Anti-mesangial autoantibodies in IgA nephropathy Save
IgA nephropathy (IgAN) is a kidney disorder characterized by the buildup of immunoglobin A (IgA) in the glomeruli, which are bundles of capillaries that filter blood in the kidney. In advanced stages of the disease, the buildup of IgA in the glomeruli disrupts kidney functioning and, in approximately 30% to 40% of cases, leads to kidney failure. IgA is thought to form complexes with IgG, IgM, and C3 proteins in the blood and then accumulate in the glomeruli during filtration. However, the accepted explanation does not explain a unique hallmark of the disease: during the initial stages of IgAN, IgA deposition is seen in the mesangium, an area composed of mesangial cells and matrix within the glomerulus.
In a study that was recently published in Science Advances, a group of researchers from Japan has uncovered the reason for IgA deposition being restricted to the mesangium. The researchers, including Professor Daisuke Kitamura from Tokyo University of Science and Dr. Yoshihito Nihei and Professor Yusuke Suzuki from Juntendo University, investigated the development of IgAN using specially bred mice, called gddY mice, which exhibit a disease similar to human IgAN.
The researchers found that unlike the serum of control mice that did not develop IgAN, the serum of gddY mice contained autoantibodies (antibodies that attack the cells of one’s own body) that recognize a protein called βII-spectrin found in the mesangial cells. “We have demonstrated that βII-spectrin, previously thought to be an intracellular protein, is in fact exposed on the surface of mesangial cells and directly recognized by the IgA autoantibodies produced by gddY mice. Similarly, anti-βII-spectrin IgA antibodies were found in the sera of many patients with IgAN,” explains lead researcher Prof. Kitamura.
The researchers conducted serum analyses, which revealed that a whopping 70% of the gddY mice produced IgA autoantibodies, whereas only 6% of the control mice were found to have them. Similarly, while about 60% of patients with IgAN tested in the study produced autoantibodies to βII-spectrin, none of the individuals in the control group had them. The researchers further discovered that cells producing IgA antibody called IgA+ plasmablasts accumulated in the kidneys of gddY mice and patients with IgAN.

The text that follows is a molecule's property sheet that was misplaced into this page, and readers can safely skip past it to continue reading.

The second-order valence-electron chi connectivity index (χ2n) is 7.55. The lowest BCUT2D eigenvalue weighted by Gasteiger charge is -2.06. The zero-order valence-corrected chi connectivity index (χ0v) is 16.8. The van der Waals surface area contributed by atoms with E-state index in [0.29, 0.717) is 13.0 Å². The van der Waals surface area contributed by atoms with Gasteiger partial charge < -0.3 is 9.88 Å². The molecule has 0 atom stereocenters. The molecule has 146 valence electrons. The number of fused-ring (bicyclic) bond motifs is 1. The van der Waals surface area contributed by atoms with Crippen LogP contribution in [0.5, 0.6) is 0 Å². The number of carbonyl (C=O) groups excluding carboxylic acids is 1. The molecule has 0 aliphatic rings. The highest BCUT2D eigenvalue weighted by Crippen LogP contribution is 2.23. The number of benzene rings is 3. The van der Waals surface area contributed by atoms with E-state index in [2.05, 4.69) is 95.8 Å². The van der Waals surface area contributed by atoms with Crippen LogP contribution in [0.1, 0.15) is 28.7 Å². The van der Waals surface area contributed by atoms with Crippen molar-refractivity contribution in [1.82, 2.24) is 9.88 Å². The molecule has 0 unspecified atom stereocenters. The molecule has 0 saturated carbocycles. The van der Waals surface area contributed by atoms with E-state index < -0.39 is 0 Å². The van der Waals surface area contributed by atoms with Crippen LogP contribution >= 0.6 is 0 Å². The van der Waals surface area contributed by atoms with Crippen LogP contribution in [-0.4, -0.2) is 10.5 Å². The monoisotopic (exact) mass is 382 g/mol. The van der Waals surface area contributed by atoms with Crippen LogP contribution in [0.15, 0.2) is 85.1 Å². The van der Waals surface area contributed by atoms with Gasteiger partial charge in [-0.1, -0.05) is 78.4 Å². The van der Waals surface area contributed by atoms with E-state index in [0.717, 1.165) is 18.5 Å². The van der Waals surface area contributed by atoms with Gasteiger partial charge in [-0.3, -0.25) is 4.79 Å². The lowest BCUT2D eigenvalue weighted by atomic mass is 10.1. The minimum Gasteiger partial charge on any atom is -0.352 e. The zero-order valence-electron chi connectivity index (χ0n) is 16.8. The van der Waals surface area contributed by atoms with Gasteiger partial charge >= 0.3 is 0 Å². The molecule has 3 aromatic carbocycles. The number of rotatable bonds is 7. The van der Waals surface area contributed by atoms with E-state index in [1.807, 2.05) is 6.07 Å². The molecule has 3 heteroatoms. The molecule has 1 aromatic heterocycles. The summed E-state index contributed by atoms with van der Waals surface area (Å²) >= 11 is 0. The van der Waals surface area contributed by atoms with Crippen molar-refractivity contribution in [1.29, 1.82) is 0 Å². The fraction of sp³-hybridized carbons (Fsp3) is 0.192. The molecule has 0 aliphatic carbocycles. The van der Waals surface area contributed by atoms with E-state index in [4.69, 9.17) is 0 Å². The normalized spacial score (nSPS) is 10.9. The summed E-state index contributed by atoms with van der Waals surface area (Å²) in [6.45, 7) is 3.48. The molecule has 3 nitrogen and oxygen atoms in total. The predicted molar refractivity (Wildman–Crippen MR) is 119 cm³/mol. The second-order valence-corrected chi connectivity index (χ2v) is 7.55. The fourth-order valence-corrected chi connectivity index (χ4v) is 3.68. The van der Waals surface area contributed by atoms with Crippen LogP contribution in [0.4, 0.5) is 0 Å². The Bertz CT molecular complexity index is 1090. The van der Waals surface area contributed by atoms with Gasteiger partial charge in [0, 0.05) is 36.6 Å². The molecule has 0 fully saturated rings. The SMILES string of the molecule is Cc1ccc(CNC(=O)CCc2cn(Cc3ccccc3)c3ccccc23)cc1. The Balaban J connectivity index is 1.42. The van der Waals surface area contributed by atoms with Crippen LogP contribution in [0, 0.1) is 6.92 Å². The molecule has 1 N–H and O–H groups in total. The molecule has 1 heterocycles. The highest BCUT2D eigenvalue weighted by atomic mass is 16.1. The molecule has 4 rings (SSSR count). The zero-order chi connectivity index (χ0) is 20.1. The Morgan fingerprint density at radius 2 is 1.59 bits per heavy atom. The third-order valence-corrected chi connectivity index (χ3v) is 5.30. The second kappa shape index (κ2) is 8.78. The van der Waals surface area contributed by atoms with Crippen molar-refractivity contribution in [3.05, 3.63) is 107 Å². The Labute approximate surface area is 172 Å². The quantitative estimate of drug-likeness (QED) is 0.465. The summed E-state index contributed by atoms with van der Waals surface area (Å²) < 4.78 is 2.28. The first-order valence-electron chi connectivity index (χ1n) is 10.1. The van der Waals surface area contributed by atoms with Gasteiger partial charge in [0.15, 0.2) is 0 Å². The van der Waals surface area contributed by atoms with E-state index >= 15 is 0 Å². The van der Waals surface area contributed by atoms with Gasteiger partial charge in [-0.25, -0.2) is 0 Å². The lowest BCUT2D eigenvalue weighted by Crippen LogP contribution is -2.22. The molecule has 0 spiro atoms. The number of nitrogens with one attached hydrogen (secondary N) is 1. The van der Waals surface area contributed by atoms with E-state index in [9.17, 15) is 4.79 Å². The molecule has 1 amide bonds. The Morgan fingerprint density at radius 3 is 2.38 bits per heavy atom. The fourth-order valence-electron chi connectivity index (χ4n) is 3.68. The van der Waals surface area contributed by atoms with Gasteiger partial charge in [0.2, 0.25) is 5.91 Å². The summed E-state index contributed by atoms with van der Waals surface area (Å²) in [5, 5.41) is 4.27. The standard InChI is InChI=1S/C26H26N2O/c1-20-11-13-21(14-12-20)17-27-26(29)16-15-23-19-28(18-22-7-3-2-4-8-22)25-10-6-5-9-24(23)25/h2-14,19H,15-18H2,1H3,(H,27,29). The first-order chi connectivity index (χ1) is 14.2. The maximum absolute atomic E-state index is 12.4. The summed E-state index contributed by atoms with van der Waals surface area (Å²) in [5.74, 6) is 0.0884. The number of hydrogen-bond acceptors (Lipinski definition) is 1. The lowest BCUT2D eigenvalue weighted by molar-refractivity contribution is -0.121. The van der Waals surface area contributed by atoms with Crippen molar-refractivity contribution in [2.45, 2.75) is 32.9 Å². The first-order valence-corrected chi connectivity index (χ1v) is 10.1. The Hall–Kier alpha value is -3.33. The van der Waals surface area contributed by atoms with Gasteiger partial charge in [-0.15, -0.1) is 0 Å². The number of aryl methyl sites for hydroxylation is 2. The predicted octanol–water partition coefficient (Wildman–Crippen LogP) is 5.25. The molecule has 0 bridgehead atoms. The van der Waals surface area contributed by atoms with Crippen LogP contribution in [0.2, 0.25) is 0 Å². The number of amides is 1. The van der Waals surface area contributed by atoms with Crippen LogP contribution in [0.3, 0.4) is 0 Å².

To determine whether IgA autoantibodies specifically recognize and bind to βII-spectrin, the researchers introduced βII-spectrin in embryonic kidney-derived cell line and analyzed by flow cytometry, a laser-mediated analysis of immunofluorescence-stained cells. The result confirmed that the IgA autoantibodies did indeed bind specifically to βII-spectrin on the cell surface. The researchers further confirmed their findings by injecting mice with IgA autoantibodies and visualizing the structures of the glomeruli in kidney using immunofluorescence staining. “IgA antibodies isolated from gddY mice bound to βII-spectrin on the surface of mesangial cells, and when administered intravenously, bound to the renal mesangial cells. Thus, this study showed for the first time that IgA-type autoantibody production against mesangial cells may be the cause of IgAN,” Prof. Kitamura notes.
Understanding the mechanism of initial disease development in IgAN can help design better treatments for the disease in the future. Moreover, the findings of this study can make testing for IgAN easier than ever before. “Until now, IgAN could only be diagnosed by risky kidney biopsy. Now that we know that 36% to 60% of IgAN patients have IgA-type autoantibodies to beta 2-spectrin in their blood, we will be able to diagnose IgAN using the patient's blood,” Prof. Kitamura concludes.
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